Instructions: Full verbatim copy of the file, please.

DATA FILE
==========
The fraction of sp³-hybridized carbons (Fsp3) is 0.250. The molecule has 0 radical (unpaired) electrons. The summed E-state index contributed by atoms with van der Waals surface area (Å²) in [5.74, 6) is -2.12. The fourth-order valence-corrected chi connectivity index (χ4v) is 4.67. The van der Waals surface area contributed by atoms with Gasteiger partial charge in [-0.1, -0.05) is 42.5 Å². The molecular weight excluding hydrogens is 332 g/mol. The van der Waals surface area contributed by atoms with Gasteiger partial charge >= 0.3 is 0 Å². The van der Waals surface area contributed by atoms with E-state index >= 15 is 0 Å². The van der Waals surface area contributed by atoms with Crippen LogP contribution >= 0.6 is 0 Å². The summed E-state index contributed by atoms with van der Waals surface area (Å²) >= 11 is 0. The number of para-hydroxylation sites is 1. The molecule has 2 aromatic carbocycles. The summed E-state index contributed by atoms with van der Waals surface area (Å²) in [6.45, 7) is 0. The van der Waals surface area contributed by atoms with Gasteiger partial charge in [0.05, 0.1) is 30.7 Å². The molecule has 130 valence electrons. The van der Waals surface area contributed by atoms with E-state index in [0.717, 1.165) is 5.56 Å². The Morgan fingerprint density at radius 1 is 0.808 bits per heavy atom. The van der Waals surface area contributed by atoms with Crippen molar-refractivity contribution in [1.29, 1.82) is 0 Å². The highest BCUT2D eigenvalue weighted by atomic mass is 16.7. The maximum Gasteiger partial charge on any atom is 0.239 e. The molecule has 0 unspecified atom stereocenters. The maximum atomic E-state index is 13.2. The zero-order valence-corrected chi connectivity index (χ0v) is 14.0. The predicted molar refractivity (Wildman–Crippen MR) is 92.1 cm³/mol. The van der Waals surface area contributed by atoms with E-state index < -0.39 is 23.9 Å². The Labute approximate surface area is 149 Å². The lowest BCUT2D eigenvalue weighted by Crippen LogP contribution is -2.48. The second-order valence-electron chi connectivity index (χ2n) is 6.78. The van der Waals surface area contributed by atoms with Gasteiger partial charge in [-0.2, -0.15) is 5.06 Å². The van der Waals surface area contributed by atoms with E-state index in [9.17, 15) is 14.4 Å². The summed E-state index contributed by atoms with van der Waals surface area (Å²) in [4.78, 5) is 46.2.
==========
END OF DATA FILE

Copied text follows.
The fraction of sp³-hybridized carbons (Fsp3) is 0.250. The molecule has 0 radical (unpaired) electrons. The summed E-state index contributed by atoms with van der Waals surface area (Å²) in [5.74, 6) is -2.12. The fourth-order valence-corrected chi connectivity index (χ4v) is 4.67. The van der Waals surface area contributed by atoms with Gasteiger partial charge in [-0.1, -0.05) is 42.5 Å². The molecular weight excluding hydrogens is 332 g/mol. The van der Waals surface area contributed by atoms with Gasteiger partial charge >= 0.3 is 0 Å². The van der Waals surface area contributed by atoms with E-state index >= 15 is 0 Å². The van der Waals surface area contributed by atoms with Crippen LogP contribution >= 0.6 is 0 Å². The summed E-state index contributed by atoms with van der Waals surface area (Å²) >= 11 is 0. The number of para-hydroxylation sites is 1. The molecule has 2 aromatic carbocycles. The summed E-state index contributed by atoms with van der Waals surface area (Å²) in [6.45, 7) is 0. The van der Waals surface area contributed by atoms with Gasteiger partial charge in [0.05, 0.1) is 30.7 Å². The molecule has 130 valence electrons. The van der Waals surface area contributed by atoms with E-state index in [0.717, 1.165) is 5.56 Å². The Morgan fingerprint density at radius 1 is 0.808 bits per heavy atom. The van der Waals surface area contributed by atoms with Crippen molar-refractivity contribution in [1.29, 1.82) is 0 Å². The highest BCUT2D eigenvalue weighted by atomic mass is 16.7. The maximum Gasteiger partial charge on any atom is 0.239 e. The molecule has 0 unspecified atom stereocenters. The maximum atomic E-state index is 13.2. The zero-order valence-corrected chi connectivity index (χ0v) is 14.0. The predicted molar refractivity (Wildman–Crippen MR) is 92.1 cm³/mol. The van der Waals surface area contributed by atoms with E-state index < -0.39 is 23.9 Å². The Labute approximate surface area is 149 Å². The lowest BCUT2D eigenvalue weighted by Crippen LogP contribution is -2.48. The second-order valence-electron chi connectivity index (χ2n) is 6.78. The van der Waals surface area contributed by atoms with Gasteiger partial charge in [-0.2, -0.15) is 5.06 Å². The van der Waals surface area contributed by atoms with E-state index in [9.17, 15) is 14.4 Å². The summed E-state index contributed by atoms with van der Waals surface area (Å²) in [4.78, 5) is 46.2.